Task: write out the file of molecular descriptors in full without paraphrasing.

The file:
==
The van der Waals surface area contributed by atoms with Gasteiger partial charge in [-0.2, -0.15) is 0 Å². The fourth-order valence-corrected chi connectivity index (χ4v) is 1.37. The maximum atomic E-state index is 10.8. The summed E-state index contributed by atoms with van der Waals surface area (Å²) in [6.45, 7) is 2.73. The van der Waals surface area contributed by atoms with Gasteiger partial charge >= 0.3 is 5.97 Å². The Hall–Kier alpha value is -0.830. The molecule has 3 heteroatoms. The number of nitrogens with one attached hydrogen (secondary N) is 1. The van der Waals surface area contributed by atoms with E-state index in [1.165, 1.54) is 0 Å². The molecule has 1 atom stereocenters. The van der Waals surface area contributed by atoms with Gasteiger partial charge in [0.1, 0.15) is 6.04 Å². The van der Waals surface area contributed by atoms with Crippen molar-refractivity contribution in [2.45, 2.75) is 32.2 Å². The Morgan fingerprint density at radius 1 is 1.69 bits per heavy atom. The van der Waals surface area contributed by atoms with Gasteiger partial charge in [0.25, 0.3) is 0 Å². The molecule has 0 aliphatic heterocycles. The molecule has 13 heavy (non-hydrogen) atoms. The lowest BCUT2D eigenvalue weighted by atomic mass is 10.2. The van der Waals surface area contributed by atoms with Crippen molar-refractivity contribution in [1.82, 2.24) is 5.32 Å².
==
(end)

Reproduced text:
The van der Waals surface area contributed by atoms with Gasteiger partial charge in [-0.2, -0.15) is 0 Å². The fourth-order valence-corrected chi connectivity index (χ4v) is 1.37. The maximum atomic E-state index is 10.8. The summed E-state index contributed by atoms with van der Waals surface area (Å²) in [6.45, 7) is 2.73. The van der Waals surface area contributed by atoms with Gasteiger partial charge >= 0.3 is 5.97 Å². The Hall–Kier alpha value is -0.830. The molecule has 3 heteroatoms. The number of nitrogens with one attached hydrogen (secondary N) is 1. The van der Waals surface area contributed by atoms with E-state index in [1.165, 1.54) is 0 Å². The molecule has 1 atom stereocenters. The van der Waals surface area contributed by atoms with Gasteiger partial charge in [0.1, 0.15) is 6.04 Å². The van der Waals surface area contributed by atoms with Crippen molar-refractivity contribution in [2.45, 2.75) is 32.2 Å². The Morgan fingerprint density at radius 1 is 1.69 bits per heavy atom. The van der Waals surface area contributed by atoms with Gasteiger partial charge in [0.25, 0.3) is 0 Å². The molecule has 0 aliphatic heterocycles. The molecule has 13 heavy (non-hydrogen) atoms. The lowest BCUT2D eigenvalue weighted by atomic mass is 10.2. The van der Waals surface area contributed by atoms with Crippen molar-refractivity contribution in [1.82, 2.24) is 5.32 Å².